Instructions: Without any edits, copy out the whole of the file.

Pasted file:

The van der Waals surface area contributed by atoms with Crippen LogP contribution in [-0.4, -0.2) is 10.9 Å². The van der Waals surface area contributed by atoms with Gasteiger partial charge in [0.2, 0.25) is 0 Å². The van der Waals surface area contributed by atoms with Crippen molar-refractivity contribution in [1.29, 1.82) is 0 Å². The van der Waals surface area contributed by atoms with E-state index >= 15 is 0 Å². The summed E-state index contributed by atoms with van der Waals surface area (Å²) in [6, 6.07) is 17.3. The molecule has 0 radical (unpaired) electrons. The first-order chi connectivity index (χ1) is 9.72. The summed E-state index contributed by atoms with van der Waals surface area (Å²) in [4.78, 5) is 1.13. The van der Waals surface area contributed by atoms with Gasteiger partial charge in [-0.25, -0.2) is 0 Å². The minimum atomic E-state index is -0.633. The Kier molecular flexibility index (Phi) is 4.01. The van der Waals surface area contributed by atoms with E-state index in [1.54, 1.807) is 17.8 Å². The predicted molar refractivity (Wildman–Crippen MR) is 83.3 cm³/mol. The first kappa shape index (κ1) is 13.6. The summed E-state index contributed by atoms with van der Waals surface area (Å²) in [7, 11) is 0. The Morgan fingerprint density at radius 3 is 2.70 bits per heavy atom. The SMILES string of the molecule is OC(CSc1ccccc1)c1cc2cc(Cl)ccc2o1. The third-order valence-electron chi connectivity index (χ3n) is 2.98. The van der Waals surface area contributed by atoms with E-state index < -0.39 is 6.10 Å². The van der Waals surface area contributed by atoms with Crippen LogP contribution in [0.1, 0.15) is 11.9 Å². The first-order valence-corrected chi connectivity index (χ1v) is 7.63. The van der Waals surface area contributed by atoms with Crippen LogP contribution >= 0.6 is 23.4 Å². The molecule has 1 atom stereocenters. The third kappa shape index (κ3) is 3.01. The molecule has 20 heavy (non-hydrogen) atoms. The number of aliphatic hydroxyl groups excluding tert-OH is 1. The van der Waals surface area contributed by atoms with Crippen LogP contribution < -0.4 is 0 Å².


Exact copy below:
The van der Waals surface area contributed by atoms with Crippen LogP contribution in [-0.4, -0.2) is 10.9 Å². The van der Waals surface area contributed by atoms with Gasteiger partial charge in [0.2, 0.25) is 0 Å². The van der Waals surface area contributed by atoms with Crippen molar-refractivity contribution in [1.29, 1.82) is 0 Å². The van der Waals surface area contributed by atoms with E-state index >= 15 is 0 Å². The summed E-state index contributed by atoms with van der Waals surface area (Å²) in [6, 6.07) is 17.3. The molecule has 0 radical (unpaired) electrons. The first-order chi connectivity index (χ1) is 9.72. The summed E-state index contributed by atoms with van der Waals surface area (Å²) in [4.78, 5) is 1.13. The van der Waals surface area contributed by atoms with Gasteiger partial charge in [-0.25, -0.2) is 0 Å². The minimum atomic E-state index is -0.633. The Kier molecular flexibility index (Phi) is 4.01. The van der Waals surface area contributed by atoms with E-state index in [1.54, 1.807) is 17.8 Å². The predicted molar refractivity (Wildman–Crippen MR) is 83.3 cm³/mol. The first kappa shape index (κ1) is 13.6. The summed E-state index contributed by atoms with van der Waals surface area (Å²) in [7, 11) is 0. The Morgan fingerprint density at radius 3 is 2.70 bits per heavy atom. The SMILES string of the molecule is OC(CSc1ccccc1)c1cc2cc(Cl)ccc2o1. The third-order valence-electron chi connectivity index (χ3n) is 2.98. The van der Waals surface area contributed by atoms with E-state index < -0.39 is 6.10 Å². The van der Waals surface area contributed by atoms with Crippen LogP contribution in [0.1, 0.15) is 11.9 Å². The first-order valence-corrected chi connectivity index (χ1v) is 7.63. The van der Waals surface area contributed by atoms with Crippen LogP contribution >= 0.6 is 23.4 Å². The molecule has 1 atom stereocenters. The third kappa shape index (κ3) is 3.01. The molecule has 20 heavy (non-hydrogen) atoms. The number of aliphatic hydroxyl groups excluding tert-OH is 1. The van der Waals surface area contributed by atoms with Crippen LogP contribution < -0.4 is 0 Å².